Married, with two daughters, Byrd developed a network of friends and associates while working as a meat cutter. He wrote that he became "caught up with the idea of being part of an organization to which 'leading' persons belonged."
Byrd's book offers a truncated description of his days with the Klan that does not completely square with contemporaneous newspaper accounts and letters that show he was involved with the Klan throughout much of the 1940s, and not merely for two or three years.
According to his book, Byrd wrote to Samuel Green, an Atlanta doctor and "Imperial Wizard" of the Ku Klux Klan, in late 1941 or early 1942, expressing interest in joining. Some time later, he received the letter from Baskin, the "Grand Dragon" of mid-Atlantic states, saying he would come to Byrd's home in Crab Orchard whenever Byrd had rounded up 150 recruits for the Klan.
When Baskin finally arrived, the group gathered at the home of C.M. "Clyde" Goodwin, a former local law enforcement official. When it came time to choose the "Exalted Cyclops," the top officer in the local Klan unit, Byrd won unanimously.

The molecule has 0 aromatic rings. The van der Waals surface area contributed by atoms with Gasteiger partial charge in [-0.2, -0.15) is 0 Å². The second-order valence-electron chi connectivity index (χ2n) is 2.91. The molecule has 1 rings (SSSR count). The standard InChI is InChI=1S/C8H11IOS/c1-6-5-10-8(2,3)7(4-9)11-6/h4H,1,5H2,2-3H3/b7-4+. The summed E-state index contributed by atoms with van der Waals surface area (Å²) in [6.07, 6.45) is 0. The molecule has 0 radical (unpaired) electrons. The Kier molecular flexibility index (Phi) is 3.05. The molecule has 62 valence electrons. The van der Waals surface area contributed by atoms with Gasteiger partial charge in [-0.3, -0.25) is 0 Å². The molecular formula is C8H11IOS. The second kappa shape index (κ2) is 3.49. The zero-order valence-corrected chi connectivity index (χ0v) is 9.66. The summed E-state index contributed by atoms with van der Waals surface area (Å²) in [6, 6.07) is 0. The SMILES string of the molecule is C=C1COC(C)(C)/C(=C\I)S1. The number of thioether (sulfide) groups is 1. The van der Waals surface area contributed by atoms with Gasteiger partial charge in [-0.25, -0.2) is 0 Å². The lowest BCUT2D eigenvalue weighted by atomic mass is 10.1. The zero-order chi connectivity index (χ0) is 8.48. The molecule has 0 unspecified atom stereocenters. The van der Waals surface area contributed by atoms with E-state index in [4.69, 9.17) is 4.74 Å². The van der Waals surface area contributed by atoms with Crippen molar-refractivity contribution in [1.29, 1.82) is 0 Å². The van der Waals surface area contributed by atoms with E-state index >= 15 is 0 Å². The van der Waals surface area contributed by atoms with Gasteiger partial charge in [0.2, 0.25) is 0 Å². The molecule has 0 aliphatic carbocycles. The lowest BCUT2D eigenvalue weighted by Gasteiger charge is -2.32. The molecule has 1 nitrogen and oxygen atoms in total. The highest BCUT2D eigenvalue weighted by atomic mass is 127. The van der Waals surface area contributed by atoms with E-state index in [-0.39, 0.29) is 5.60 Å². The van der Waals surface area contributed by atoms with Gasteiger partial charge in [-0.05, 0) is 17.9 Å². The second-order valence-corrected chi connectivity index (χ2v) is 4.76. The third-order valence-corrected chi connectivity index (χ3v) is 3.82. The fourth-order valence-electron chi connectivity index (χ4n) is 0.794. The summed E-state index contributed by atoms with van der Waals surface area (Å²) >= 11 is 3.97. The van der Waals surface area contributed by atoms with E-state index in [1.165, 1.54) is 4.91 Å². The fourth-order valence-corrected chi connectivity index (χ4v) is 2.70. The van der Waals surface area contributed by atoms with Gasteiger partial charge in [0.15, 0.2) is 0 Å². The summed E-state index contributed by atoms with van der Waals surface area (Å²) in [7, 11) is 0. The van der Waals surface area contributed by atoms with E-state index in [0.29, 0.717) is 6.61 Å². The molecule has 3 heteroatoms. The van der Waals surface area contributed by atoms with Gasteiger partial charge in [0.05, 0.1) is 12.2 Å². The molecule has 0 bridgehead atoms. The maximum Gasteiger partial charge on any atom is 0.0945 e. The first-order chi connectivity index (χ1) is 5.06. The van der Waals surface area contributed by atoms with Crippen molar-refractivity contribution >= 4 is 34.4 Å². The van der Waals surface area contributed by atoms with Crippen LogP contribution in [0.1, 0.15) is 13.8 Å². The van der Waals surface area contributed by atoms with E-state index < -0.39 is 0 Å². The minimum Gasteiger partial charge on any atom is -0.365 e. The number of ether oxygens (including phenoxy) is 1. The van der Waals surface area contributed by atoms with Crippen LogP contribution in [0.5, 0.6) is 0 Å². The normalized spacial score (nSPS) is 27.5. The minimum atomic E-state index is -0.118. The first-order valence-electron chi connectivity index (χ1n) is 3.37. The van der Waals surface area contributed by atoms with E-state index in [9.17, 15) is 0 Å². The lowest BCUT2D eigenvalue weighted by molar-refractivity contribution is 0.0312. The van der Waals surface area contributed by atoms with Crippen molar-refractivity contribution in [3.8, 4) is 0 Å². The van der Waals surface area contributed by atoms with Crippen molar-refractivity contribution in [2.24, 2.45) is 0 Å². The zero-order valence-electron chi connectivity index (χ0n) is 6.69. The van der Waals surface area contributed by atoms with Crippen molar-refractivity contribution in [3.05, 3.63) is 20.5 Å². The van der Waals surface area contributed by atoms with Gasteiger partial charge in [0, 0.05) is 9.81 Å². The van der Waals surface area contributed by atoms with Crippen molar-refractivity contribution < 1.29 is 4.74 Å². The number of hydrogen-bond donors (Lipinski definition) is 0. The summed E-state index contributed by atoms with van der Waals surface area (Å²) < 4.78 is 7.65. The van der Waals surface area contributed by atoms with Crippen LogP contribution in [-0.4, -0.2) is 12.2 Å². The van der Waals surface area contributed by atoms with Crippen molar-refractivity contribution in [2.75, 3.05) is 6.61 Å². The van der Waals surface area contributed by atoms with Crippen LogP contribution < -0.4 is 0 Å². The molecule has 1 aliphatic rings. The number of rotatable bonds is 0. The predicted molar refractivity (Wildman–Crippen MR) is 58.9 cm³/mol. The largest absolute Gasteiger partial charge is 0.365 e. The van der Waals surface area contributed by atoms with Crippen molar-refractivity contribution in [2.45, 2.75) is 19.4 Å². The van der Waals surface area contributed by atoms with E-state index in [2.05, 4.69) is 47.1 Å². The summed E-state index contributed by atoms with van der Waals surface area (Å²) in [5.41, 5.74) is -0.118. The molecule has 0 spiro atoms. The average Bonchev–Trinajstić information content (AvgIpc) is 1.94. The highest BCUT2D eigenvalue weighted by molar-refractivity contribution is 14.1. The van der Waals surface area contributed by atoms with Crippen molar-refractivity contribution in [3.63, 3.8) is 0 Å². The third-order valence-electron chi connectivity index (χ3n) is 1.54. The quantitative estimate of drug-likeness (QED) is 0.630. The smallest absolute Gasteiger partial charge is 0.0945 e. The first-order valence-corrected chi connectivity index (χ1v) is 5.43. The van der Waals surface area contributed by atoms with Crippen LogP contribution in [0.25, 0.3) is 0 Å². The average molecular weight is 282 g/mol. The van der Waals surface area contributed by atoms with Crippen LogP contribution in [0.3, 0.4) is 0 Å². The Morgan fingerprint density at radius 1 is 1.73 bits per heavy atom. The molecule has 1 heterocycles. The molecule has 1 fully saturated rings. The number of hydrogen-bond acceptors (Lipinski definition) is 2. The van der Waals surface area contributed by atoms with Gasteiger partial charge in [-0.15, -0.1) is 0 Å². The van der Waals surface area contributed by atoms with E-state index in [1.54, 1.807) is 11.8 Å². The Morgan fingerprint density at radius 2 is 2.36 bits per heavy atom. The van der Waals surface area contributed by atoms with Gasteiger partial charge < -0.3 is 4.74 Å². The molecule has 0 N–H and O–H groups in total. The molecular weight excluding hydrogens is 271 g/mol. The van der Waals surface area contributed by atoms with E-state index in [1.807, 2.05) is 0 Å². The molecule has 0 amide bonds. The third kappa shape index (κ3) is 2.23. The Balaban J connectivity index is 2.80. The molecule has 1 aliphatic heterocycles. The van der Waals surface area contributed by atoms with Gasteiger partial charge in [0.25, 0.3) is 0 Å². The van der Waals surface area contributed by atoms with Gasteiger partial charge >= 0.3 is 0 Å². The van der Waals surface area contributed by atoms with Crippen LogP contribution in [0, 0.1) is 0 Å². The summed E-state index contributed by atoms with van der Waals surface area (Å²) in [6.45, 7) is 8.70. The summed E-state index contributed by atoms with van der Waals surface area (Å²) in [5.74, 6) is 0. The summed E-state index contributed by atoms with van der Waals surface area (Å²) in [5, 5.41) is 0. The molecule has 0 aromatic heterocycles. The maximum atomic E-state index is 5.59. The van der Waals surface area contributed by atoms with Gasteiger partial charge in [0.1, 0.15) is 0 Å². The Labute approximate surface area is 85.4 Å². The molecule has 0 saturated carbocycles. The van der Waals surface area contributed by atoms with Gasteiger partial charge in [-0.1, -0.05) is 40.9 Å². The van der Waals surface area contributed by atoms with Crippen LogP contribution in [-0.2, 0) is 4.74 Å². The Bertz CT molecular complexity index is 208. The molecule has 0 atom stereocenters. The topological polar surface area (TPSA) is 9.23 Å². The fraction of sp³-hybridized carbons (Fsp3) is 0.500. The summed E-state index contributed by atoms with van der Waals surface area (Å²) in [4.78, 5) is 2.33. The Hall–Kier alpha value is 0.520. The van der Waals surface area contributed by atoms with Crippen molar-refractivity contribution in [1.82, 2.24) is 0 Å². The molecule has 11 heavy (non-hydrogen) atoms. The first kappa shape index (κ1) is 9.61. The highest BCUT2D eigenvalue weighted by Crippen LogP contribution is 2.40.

Byrd asserts that his Klan chapter never engaged in or preached violence, "nor did we conduct any parades or marches or other public demonstrations" -- other than one time delivering a wreath of flowers in the shape of a cross to the home of a member who had been killed in a pistol duel.
Byrd wrote that he continued as a "Kleagle" recruiting for the Klan until early 1943, when he and his family left Crab Orchard for a welding job in a Baltimore shipyard. Returning to West Virginia after World War II ended in 1945, he launched his political career, but not before writing another letter, to one of the Senate's most notorious segregationists, Theodore Bilbo (D-Miss.), complaining about the Truman administration's efforts to integrate the military.